SQL Injections

SQL Injections
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This post covers various ways to handle sql injections in sql server. SQL injection is an attack in which malicious code is inserted into strings that are later passed to an instance of SQL Server for parsing and execution There are quite couple of ways and is advisable to implement checks to prevent application from being attacked by SQL injection. Any procedure that constructs SQL statements should be reviewed for injection vulnerabilities because SQL Server will execute all syntactically valid queries that it receives.

Skill Level – Advanced

SQL Injections

Following is one example how SQL injection will occur.The script builds an SQL query by concatenating hard-coded strings together with a string entered by the user

var Shipcity;
ShipCity = Request.form ("ShipCity");
var sql = "select * from OrdersTable where ShipCity = '" + ShipCity + "'";

The user is prompted to enter the name of a city. If she enters Redmond, the query assembled by the script looks similar to the following:

SELECT * FROM OrdersTable WHERE ShipCity = 'Redmond'

However, assume that the user enters the following:
Redmond’; drop table OrdersTable–

In this case, the following query is assembled by the script:

SELECT * FROM OrdersTable WHERE ShipCity = 'Redmond';drop table OrdersTable--'

The semicolon (;) denotes the end of one query and the start of another. The double hyphen (–) indicates that the rest of the current line is a comment and should be ignored. If the modified code is syntactically correct, it will be executed by the server. When SQL Server processes this statement, SQL Server will first select all records in OrdersTable where ShipCity is Redmond. Then, SQL Server will drop OrdersTable.
As long as injected SQL code is syntactically correct, tampering cannot be detected programmatically. Therefore, you must validate all user input and carefully review code that executes constructed SQL commands in the server that you are using.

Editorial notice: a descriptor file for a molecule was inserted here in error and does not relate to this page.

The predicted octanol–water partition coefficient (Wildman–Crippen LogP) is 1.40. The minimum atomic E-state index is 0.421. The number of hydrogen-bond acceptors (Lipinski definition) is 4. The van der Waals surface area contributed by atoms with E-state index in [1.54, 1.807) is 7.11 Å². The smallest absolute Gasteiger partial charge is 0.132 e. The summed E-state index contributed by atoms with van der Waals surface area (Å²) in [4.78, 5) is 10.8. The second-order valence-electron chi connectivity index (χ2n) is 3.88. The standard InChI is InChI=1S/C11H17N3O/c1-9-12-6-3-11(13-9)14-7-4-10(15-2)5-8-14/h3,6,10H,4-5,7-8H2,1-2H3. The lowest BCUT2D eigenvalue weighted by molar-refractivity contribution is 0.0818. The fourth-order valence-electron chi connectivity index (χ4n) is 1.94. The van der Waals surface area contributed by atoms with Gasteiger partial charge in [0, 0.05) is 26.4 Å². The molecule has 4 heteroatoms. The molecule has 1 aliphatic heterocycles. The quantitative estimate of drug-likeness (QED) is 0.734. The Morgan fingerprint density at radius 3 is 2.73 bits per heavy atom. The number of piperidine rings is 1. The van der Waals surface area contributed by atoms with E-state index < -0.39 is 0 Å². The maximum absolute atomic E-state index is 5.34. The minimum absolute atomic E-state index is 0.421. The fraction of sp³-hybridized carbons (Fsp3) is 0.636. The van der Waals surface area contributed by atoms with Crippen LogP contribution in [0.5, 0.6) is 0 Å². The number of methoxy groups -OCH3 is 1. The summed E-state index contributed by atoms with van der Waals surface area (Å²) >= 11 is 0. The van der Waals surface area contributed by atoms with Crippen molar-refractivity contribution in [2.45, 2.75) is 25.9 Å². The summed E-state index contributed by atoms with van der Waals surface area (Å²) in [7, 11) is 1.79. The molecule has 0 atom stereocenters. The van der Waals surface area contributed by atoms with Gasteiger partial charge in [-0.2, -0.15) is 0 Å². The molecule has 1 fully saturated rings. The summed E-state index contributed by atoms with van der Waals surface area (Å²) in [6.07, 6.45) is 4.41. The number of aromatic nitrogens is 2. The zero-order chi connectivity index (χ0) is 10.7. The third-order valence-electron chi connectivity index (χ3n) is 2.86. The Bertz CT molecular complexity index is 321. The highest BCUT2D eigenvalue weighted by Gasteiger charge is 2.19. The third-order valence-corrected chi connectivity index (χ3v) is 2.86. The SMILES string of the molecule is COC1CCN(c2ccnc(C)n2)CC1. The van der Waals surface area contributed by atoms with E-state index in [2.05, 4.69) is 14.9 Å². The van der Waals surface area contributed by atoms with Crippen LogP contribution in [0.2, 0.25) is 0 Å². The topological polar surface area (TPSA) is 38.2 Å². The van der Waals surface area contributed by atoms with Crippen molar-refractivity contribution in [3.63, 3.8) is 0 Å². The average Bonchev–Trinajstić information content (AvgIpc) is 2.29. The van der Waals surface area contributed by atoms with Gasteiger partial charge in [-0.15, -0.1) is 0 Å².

Best practices for SQL Injections

Validate Input

Always validate user input by testing type, length, format, and range. When you are implementing precautions against malicious input, consider the architecture and deployment scenarios of your application. Remember that programs designed to run in a secure environment can be copied to an nonsecure environment. The following suggestions should be considered best practices:

>Make no assumptions about the size, type, or content of the data that is received by your application. For example, you should make the following evaluation:
>How will your application behave if an errant or malicious user enters a 10-megabyte MPEG file where your application expects a postal code?
>How will your application behave if a DROP TABLE statement is embedded in a text field?

>Test the size and data type of input and enforce appropriate limits. This can help prevent deliberate buffer overruns.

>Test the content of string variables and accept only expected values. Reject entries that contain binary data, escape sequences, and comment characters. This can help prevent script injection and can protect against some buffer overrun exploits.

>When you are working with XML documents, validate all data against its schema as it is entered.

>Never build Transact-SQL statements directly from user input.

>Use stored procedures to validate user input.

>In multitiered environments, all data should be validated before admission to the trusted zone. Data that does not pass the validation process should be rejected and an error should be returned to the previous tier.

>Implement multiple layers of validation. Precautions you take against casually malicious users may be ineffective against determined attackers. A better practice is to validate input in the user interface and at all subsequent points where it crosses a trust boundary.